Another form of software licence is the open source licence agreement which gives the licensee the right to access the software source code, to modify it to create additional programs and to make copies of both the original software and the program reworked by the licensee himself and also to distribute them for a fee.

However, those who produce software often have the need to draw up “ad hoc” licenses as well as to sign specific contracts with their developers in order to be sure that they have all the rights to the program and can distribute them safely. These types of agreement must be researched and drafted on a case by case basis.

There can be multiple variables in a licence agreement. Licence agreements can be drawn up which grant the right to use a program for a fixed or indefinite time upon payment of an annual or one-off fee and demo agreements, by which the software is granted to the licensee for a certain period of time during which he can evaluate whether to buy it or not and at the end of which, if he wants to continue using it he can do so by paying the full price.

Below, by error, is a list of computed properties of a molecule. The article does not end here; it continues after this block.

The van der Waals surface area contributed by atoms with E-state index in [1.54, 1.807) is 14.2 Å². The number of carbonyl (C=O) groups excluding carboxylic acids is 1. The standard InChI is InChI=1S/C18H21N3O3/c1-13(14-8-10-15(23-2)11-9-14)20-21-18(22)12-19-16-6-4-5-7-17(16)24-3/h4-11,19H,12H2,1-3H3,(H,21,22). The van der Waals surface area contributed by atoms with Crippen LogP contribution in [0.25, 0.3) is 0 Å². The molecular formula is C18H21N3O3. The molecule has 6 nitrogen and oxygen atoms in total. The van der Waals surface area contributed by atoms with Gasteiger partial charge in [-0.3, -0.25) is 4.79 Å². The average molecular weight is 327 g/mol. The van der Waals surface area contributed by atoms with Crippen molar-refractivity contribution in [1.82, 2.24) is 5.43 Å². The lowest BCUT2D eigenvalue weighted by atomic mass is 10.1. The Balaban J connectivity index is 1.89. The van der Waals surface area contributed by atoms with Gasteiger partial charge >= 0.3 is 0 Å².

Customised licence agreements are not straightforward and care and attention must also be paid to them when analysing the needs and expectations of the licensor.

Avv. Chiara Morbidi

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12

Software Development Agreement

A software development agreement is used when a company or a person appoints one or more developers to create a computer program that performs certain functions.

In the development agreement the client (or whoever appoints the developer) knows what he wants but does not have the technical ability to achieve it.

The contribution of the developer is therefore very important, as he will have to suggest the best technical solutions to achieve the desired result.

The type of contract depends on whether the developer is a company or a freelancer.

The contract liabilities also vary, according to the provisions of the Italian Civil Code, but nothing changes as regards the transfer of software rights. These rights should pass to the client but since copyright is very varied it is strongly advisable not only to prepare a written contract but also to try to foresee the subject matter of the contract right away and then the faculties and rights of the parties involved.

The first thing that needs to be highlighted in a contract is the type of software that needs to be developed.